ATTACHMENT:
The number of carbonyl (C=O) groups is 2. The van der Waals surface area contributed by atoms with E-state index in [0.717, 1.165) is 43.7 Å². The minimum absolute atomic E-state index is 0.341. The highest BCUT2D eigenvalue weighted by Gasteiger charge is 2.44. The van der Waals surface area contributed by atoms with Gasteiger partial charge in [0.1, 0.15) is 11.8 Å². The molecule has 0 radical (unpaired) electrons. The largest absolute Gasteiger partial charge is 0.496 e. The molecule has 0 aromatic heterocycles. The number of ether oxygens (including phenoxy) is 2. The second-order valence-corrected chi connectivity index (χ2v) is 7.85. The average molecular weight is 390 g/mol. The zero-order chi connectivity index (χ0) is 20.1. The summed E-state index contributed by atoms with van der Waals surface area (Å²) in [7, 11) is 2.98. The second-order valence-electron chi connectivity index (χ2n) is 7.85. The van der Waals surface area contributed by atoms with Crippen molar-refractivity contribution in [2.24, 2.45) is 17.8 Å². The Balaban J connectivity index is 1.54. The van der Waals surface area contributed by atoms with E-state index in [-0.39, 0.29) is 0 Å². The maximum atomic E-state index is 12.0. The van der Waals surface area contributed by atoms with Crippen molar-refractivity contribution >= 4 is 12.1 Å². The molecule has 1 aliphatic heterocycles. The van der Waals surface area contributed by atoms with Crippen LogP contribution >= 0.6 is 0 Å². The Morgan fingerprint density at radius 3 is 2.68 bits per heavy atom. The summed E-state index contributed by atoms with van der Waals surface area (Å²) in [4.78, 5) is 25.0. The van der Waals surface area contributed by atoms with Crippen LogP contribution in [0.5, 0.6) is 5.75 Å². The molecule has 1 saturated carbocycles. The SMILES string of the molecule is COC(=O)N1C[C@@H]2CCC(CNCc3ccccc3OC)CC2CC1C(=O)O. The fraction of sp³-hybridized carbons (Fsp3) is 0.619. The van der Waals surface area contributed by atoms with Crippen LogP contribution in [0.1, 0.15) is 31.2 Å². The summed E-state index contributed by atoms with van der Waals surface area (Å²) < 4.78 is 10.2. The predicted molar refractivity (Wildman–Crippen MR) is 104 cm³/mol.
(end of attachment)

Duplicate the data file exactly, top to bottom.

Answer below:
The number of carbonyl (C=O) groups is 2. The van der Waals surface area contributed by atoms with E-state index in [0.717, 1.165) is 43.7 Å². The minimum absolute atomic E-state index is 0.341. The highest BCUT2D eigenvalue weighted by Gasteiger charge is 2.44. The van der Waals surface area contributed by atoms with Gasteiger partial charge in [0.1, 0.15) is 11.8 Å². The molecule has 0 radical (unpaired) electrons. The largest absolute Gasteiger partial charge is 0.496 e. The molecule has 0 aromatic heterocycles. The number of ether oxygens (including phenoxy) is 2. The second-order valence-corrected chi connectivity index (χ2v) is 7.85. The average molecular weight is 390 g/mol. The zero-order chi connectivity index (χ0) is 20.1. The summed E-state index contributed by atoms with van der Waals surface area (Å²) in [7, 11) is 2.98. The second-order valence-electron chi connectivity index (χ2n) is 7.85. The van der Waals surface area contributed by atoms with Crippen molar-refractivity contribution in [2.24, 2.45) is 17.8 Å². The Balaban J connectivity index is 1.54. The van der Waals surface area contributed by atoms with E-state index in [-0.39, 0.29) is 0 Å². The maximum atomic E-state index is 12.0. The van der Waals surface area contributed by atoms with Crippen molar-refractivity contribution >= 4 is 12.1 Å². The molecule has 1 aliphatic heterocycles. The van der Waals surface area contributed by atoms with Crippen LogP contribution >= 0.6 is 0 Å². The Morgan fingerprint density at radius 3 is 2.68 bits per heavy atom. The summed E-state index contributed by atoms with van der Waals surface area (Å²) in [4.78, 5) is 25.0. The van der Waals surface area contributed by atoms with Crippen LogP contribution in [0.5, 0.6) is 5.75 Å². The molecule has 1 saturated carbocycles. The SMILES string of the molecule is COC(=O)N1C[C@@H]2CCC(CNCc3ccccc3OC)CC2CC1C(=O)O. The fraction of sp³-hybridized carbons (Fsp3) is 0.619. The van der Waals surface area contributed by atoms with Crippen LogP contribution in [0.1, 0.15) is 31.2 Å². The summed E-state index contributed by atoms with van der Waals surface area (Å²) < 4.78 is 10.2. The predicted molar refractivity (Wildman–Crippen MR) is 104 cm³/mol.